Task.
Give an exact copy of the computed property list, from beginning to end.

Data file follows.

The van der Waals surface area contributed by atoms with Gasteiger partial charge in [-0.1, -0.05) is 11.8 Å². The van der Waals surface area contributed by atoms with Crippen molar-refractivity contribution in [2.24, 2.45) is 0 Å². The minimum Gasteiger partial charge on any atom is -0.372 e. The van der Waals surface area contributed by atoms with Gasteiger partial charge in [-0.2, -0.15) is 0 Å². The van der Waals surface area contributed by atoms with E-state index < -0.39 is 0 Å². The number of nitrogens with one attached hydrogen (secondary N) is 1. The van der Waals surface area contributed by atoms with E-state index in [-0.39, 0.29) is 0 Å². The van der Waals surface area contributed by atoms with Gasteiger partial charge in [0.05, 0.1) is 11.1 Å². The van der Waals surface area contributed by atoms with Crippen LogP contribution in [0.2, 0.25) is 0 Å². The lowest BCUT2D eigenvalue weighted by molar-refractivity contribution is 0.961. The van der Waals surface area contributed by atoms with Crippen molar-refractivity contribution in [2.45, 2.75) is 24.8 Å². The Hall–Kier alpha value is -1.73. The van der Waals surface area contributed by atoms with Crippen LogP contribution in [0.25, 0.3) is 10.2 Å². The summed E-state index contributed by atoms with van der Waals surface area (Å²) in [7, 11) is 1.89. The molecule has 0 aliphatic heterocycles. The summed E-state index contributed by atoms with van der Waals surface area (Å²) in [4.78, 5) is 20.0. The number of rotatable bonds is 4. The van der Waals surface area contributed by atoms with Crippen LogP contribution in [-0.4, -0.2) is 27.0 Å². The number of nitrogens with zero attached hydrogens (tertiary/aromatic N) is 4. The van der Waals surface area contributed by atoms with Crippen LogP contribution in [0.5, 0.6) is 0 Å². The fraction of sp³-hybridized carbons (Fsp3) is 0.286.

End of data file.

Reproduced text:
The van der Waals surface area contributed by atoms with Gasteiger partial charge in [-0.1, -0.05) is 11.8 Å². The van der Waals surface area contributed by atoms with Crippen molar-refractivity contribution in [2.24, 2.45) is 0 Å². The minimum Gasteiger partial charge on any atom is -0.372 e. The van der Waals surface area contributed by atoms with Gasteiger partial charge in [-0.2, -0.15) is 0 Å². The van der Waals surface area contributed by atoms with E-state index < -0.39 is 0 Å². The number of nitrogens with one attached hydrogen (secondary N) is 1. The van der Waals surface area contributed by atoms with E-state index in [-0.39, 0.29) is 0 Å². The van der Waals surface area contributed by atoms with Gasteiger partial charge in [0.05, 0.1) is 11.1 Å². The van der Waals surface area contributed by atoms with Crippen LogP contribution in [0.2, 0.25) is 0 Å². The lowest BCUT2D eigenvalue weighted by molar-refractivity contribution is 0.961. The van der Waals surface area contributed by atoms with Crippen molar-refractivity contribution in [2.45, 2.75) is 24.8 Å². The Hall–Kier alpha value is -1.73. The van der Waals surface area contributed by atoms with Crippen LogP contribution in [0.25, 0.3) is 10.2 Å². The summed E-state index contributed by atoms with van der Waals surface area (Å²) in [7, 11) is 1.89. The molecule has 0 aliphatic heterocycles. The summed E-state index contributed by atoms with van der Waals surface area (Å²) in [4.78, 5) is 20.0. The number of rotatable bonds is 4. The van der Waals surface area contributed by atoms with Crippen LogP contribution in [-0.4, -0.2) is 27.0 Å². The number of nitrogens with zero attached hydrogens (tertiary/aromatic N) is 4. The van der Waals surface area contributed by atoms with Crippen LogP contribution in [0.5, 0.6) is 0 Å². The fraction of sp³-hybridized carbons (Fsp3) is 0.286.